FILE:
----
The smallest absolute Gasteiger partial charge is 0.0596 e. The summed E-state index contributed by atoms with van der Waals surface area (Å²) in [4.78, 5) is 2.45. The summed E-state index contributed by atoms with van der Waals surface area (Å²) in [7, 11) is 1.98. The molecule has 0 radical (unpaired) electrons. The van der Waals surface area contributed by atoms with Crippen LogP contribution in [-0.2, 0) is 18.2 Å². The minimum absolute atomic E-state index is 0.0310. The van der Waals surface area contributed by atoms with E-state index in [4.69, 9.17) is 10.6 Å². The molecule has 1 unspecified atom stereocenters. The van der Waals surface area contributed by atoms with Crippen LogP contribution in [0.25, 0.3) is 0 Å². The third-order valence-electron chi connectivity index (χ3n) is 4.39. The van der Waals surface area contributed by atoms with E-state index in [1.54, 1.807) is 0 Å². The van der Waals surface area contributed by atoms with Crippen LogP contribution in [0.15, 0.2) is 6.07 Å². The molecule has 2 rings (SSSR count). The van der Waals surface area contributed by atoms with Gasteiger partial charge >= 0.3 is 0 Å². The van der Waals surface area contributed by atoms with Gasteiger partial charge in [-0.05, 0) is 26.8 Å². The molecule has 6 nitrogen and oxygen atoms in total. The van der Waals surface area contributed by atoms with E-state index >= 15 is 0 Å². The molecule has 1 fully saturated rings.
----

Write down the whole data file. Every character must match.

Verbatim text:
The smallest absolute Gasteiger partial charge is 0.0596 e. The summed E-state index contributed by atoms with van der Waals surface area (Å²) in [4.78, 5) is 2.45. The summed E-state index contributed by atoms with van der Waals surface area (Å²) in [7, 11) is 1.98. The molecule has 0 radical (unpaired) electrons. The van der Waals surface area contributed by atoms with Crippen LogP contribution in [-0.2, 0) is 18.2 Å². The minimum absolute atomic E-state index is 0.0310. The van der Waals surface area contributed by atoms with E-state index in [4.69, 9.17) is 10.6 Å². The molecule has 1 unspecified atom stereocenters. The van der Waals surface area contributed by atoms with Crippen LogP contribution in [0.25, 0.3) is 0 Å². The third-order valence-electron chi connectivity index (χ3n) is 4.39. The van der Waals surface area contributed by atoms with E-state index in [1.54, 1.807) is 0 Å². The van der Waals surface area contributed by atoms with Crippen LogP contribution in [0.15, 0.2) is 6.07 Å². The molecule has 2 rings (SSSR count). The van der Waals surface area contributed by atoms with Gasteiger partial charge >= 0.3 is 0 Å². The van der Waals surface area contributed by atoms with Gasteiger partial charge in [-0.05, 0) is 26.8 Å². The molecule has 6 nitrogen and oxygen atoms in total. The van der Waals surface area contributed by atoms with E-state index >= 15 is 0 Å². The molecule has 1 fully saturated rings.